One or more functions of the computing platform of this disclosure may be implemented in a cloud-based architecture. As is well-known, cloud computing is a model of service delivery for enabling on-demand network access to a shared pool of configurable computing resources (e.g. networks, network bandwidth, servers, processing, memory, storage, applications, virtual machines, and services) that can be rapidly provisioned and released with minimal management effort or interaction with a provider of the service. Available services models that may be leveraged in whole or in part include: Software as a Service (SaaS) (the provider's applications running on cloud infrastructure); Platform as a service (PaaS) (the customer deploys applications that may be created using provider tools onto the cloud infrastructure); Infrastructure as a Service (IaaS) (customer provisions its own processing, storage, networks and other computing resources and can deploy and run operating systems and applications).

The platform may comprise co-located hardware and software resources, or resources that are physically, logically, virtually and/or geographically distinct.

Communication networks used to communicate to and from the platform services may be packet-based, non-packet based, and secure or non-secure, or some combination thereof.

More generally, the techniques described herein are provided using a set of one or more computing-related entities (systems, machines, processes, programs, libraries, functions, or the like) that together facilitate or provide the described functionality described above. In a typical implementation, a representative machine on which the software executes comprises commodity hardware, an operating system, an application runtime environment, and a set of applications or processes and associated data, that provide the functionality of a given system or subsystem. As described, the functionality may be implemented in a standalone machine, or across a distributed set of machines.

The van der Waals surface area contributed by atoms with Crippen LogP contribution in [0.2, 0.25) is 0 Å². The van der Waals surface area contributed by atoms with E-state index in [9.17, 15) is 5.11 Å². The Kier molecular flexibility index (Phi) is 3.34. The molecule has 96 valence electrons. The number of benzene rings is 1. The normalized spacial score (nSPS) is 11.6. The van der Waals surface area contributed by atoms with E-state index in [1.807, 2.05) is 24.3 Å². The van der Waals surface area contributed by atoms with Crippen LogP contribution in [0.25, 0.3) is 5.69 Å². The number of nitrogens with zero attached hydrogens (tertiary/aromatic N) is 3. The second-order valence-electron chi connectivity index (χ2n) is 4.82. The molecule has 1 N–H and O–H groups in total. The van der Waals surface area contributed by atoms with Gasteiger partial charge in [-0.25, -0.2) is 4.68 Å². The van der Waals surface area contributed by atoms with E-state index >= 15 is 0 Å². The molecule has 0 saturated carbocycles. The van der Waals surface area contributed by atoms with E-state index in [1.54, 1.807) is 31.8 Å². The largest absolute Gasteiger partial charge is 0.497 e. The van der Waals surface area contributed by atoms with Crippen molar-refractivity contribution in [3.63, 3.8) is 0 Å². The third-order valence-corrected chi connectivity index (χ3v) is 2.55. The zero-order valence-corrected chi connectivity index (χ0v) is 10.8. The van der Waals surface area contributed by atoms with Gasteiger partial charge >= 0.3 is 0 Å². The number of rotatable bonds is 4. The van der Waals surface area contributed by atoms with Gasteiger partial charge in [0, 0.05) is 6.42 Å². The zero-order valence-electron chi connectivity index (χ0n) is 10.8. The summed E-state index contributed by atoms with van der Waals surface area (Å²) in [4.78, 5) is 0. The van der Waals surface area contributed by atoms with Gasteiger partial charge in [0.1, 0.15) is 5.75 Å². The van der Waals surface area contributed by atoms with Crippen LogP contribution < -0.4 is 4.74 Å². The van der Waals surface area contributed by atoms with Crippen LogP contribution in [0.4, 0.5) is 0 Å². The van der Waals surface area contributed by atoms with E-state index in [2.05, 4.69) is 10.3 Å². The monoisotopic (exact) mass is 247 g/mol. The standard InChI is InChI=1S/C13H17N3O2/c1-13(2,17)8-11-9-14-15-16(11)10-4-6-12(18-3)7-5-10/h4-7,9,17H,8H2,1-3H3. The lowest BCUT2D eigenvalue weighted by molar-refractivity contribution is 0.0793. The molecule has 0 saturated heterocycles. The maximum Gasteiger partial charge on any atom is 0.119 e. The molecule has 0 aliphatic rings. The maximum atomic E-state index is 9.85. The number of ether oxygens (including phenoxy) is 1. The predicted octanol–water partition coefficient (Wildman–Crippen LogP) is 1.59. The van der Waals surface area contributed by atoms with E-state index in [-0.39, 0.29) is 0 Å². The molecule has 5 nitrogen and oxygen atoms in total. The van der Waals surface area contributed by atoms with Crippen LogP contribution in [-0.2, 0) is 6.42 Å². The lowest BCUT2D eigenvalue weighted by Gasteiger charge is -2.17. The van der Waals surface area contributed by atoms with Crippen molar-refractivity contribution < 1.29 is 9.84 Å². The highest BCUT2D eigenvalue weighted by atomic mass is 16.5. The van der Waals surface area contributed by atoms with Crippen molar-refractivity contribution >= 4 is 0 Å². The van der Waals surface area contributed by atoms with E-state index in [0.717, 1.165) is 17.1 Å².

Typically, but without limitation, a client device is a mobile device, such as a smartphone, tablet, or wearable computing device. Such a device comprises a CPU (central processing unit), computer memory, such as RAM, and a drive. The device software includes an operating system (e.g., Google ® Android™, or the like), and generic support applications and utilities. The device may also include a graphics processing unit (GPU). The mobile device also includes a touch- sensing device or interface configured to receive input from a user's touch and to send this information to processor. The touch-sensing device typically is a touch screen. The mobile device comprises suitable programming to facilitate gesture-based control, in a manner that is known in the art.

Generalizing, the mobile device is any wireless client device, e.g., a cellphone, pager, a personal digital assistant (PDA, e.g., with GPRS NIC), a mobile computer with a smartphone client, or the like. Other mobile devices in which the technique may be practiced include any access protocol-enabled device (e.g., an Android™-based device, or the like) that is capable of sending and receiving data in a wireless manner using a wireless protocol. Typical wireless protocols are: WiFi, GSM/GPRS, CDMA or WiMax. These protocols implement the ISO/OS I Physical and Data Link layers (Layers 1 & 2) upon which a traditional networking stack is built, complete with IP, TCP, SSL/TLS and HTTP.